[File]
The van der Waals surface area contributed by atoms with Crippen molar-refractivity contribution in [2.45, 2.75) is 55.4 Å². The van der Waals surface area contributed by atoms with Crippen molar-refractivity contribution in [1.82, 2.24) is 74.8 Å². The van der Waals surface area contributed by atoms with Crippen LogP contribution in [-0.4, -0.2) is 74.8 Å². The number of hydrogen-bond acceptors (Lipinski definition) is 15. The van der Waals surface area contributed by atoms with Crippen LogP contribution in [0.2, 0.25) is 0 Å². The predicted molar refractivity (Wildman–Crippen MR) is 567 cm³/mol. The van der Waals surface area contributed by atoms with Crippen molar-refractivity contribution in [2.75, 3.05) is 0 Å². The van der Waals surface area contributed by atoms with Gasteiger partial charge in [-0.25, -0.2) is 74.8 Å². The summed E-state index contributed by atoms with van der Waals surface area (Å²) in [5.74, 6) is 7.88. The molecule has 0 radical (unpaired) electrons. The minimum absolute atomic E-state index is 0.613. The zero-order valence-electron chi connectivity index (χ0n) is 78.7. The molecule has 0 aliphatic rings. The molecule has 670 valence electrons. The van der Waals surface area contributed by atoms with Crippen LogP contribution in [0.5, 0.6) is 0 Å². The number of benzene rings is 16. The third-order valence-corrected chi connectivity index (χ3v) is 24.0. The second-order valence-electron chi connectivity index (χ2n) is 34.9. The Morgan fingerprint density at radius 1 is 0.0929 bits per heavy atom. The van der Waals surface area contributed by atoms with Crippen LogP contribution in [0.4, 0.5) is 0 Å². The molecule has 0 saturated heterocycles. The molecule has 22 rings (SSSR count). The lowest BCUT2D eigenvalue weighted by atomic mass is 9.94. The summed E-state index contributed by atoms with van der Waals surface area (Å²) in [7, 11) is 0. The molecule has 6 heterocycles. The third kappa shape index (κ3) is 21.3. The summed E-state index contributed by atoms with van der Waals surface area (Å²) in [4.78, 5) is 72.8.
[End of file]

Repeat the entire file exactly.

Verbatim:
The van der Waals surface area contributed by atoms with Crippen molar-refractivity contribution in [2.45, 2.75) is 55.4 Å². The van der Waals surface area contributed by atoms with Crippen molar-refractivity contribution in [1.82, 2.24) is 74.8 Å². The van der Waals surface area contributed by atoms with Crippen LogP contribution in [-0.4, -0.2) is 74.8 Å². The number of hydrogen-bond acceptors (Lipinski definition) is 15. The van der Waals surface area contributed by atoms with Crippen LogP contribution in [0.2, 0.25) is 0 Å². The predicted molar refractivity (Wildman–Crippen MR) is 567 cm³/mol. The van der Waals surface area contributed by atoms with Crippen molar-refractivity contribution in [2.75, 3.05) is 0 Å². The van der Waals surface area contributed by atoms with Gasteiger partial charge in [-0.25, -0.2) is 74.8 Å². The summed E-state index contributed by atoms with van der Waals surface area (Å²) in [5.74, 6) is 7.88. The molecule has 0 radical (unpaired) electrons. The minimum absolute atomic E-state index is 0.613. The zero-order valence-electron chi connectivity index (χ0n) is 78.7. The molecule has 0 aliphatic rings. The molecule has 670 valence electrons. The van der Waals surface area contributed by atoms with Crippen LogP contribution in [0.5, 0.6) is 0 Å². The number of benzene rings is 16. The third-order valence-corrected chi connectivity index (χ3v) is 24.0. The second-order valence-electron chi connectivity index (χ2n) is 34.9. The Morgan fingerprint density at radius 1 is 0.0929 bits per heavy atom. The van der Waals surface area contributed by atoms with Crippen LogP contribution in [0.4, 0.5) is 0 Å². The molecule has 0 saturated heterocycles. The molecule has 22 rings (SSSR count). The lowest BCUT2D eigenvalue weighted by atomic mass is 9.94. The summed E-state index contributed by atoms with van der Waals surface area (Å²) in [7, 11) is 0. The molecule has 6 heterocycles. The third kappa shape index (κ3) is 21.3. The summed E-state index contributed by atoms with van der Waals surface area (Å²) in [4.78, 5) is 72.8.